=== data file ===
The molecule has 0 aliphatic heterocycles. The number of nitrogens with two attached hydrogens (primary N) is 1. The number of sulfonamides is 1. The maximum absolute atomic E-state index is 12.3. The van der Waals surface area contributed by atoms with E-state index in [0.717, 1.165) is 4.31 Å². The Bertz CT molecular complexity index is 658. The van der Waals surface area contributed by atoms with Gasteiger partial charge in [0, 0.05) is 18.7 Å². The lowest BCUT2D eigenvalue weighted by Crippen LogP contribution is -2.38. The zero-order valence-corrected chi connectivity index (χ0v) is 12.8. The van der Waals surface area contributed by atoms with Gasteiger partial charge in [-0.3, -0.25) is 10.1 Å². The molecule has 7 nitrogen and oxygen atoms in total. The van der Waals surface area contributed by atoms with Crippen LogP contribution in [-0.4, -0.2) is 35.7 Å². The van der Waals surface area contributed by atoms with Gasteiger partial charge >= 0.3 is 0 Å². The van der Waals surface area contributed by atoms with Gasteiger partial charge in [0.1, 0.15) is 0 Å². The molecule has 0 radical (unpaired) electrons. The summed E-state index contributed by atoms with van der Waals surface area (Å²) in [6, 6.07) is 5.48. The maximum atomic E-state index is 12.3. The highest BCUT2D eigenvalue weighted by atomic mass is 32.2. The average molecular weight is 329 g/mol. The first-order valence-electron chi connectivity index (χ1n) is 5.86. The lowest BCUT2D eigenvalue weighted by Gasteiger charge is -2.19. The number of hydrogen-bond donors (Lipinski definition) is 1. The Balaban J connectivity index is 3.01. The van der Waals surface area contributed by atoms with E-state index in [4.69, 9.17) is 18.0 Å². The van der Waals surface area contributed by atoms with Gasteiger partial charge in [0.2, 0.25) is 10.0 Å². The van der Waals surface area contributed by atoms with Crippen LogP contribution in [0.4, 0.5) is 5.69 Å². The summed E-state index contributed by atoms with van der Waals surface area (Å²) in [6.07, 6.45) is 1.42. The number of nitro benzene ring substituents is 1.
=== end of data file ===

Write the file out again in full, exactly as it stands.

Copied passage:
The molecule has 0 aliphatic heterocycles. The number of nitrogens with two attached hydrogens (primary N) is 1. The number of sulfonamides is 1. The maximum absolute atomic E-state index is 12.3. The van der Waals surface area contributed by atoms with E-state index in [0.717, 1.165) is 4.31 Å². The Bertz CT molecular complexity index is 658. The van der Waals surface area contributed by atoms with Gasteiger partial charge in [0, 0.05) is 18.7 Å². The lowest BCUT2D eigenvalue weighted by Crippen LogP contribution is -2.38. The zero-order valence-corrected chi connectivity index (χ0v) is 12.8. The van der Waals surface area contributed by atoms with Gasteiger partial charge in [-0.3, -0.25) is 10.1 Å². The molecule has 7 nitrogen and oxygen atoms in total. The van der Waals surface area contributed by atoms with Crippen LogP contribution in [-0.4, -0.2) is 35.7 Å². The van der Waals surface area contributed by atoms with Gasteiger partial charge >= 0.3 is 0 Å². The van der Waals surface area contributed by atoms with Gasteiger partial charge in [0.1, 0.15) is 0 Å². The molecule has 0 radical (unpaired) electrons. The summed E-state index contributed by atoms with van der Waals surface area (Å²) in [6, 6.07) is 5.48. The maximum atomic E-state index is 12.3. The highest BCUT2D eigenvalue weighted by atomic mass is 32.2. The average molecular weight is 329 g/mol. The first-order valence-electron chi connectivity index (χ1n) is 5.86. The lowest BCUT2D eigenvalue weighted by Gasteiger charge is -2.19. The number of hydrogen-bond donors (Lipinski definition) is 1. The Balaban J connectivity index is 3.01. The van der Waals surface area contributed by atoms with E-state index in [4.69, 9.17) is 18.0 Å². The van der Waals surface area contributed by atoms with Gasteiger partial charge in [0.2, 0.25) is 10.0 Å². The van der Waals surface area contributed by atoms with Crippen LogP contribution in [0.4, 0.5) is 5.69 Å². The summed E-state index contributed by atoms with van der Waals surface area (Å²) in [6.07, 6.45) is 1.42. The number of nitro benzene ring substituents is 1.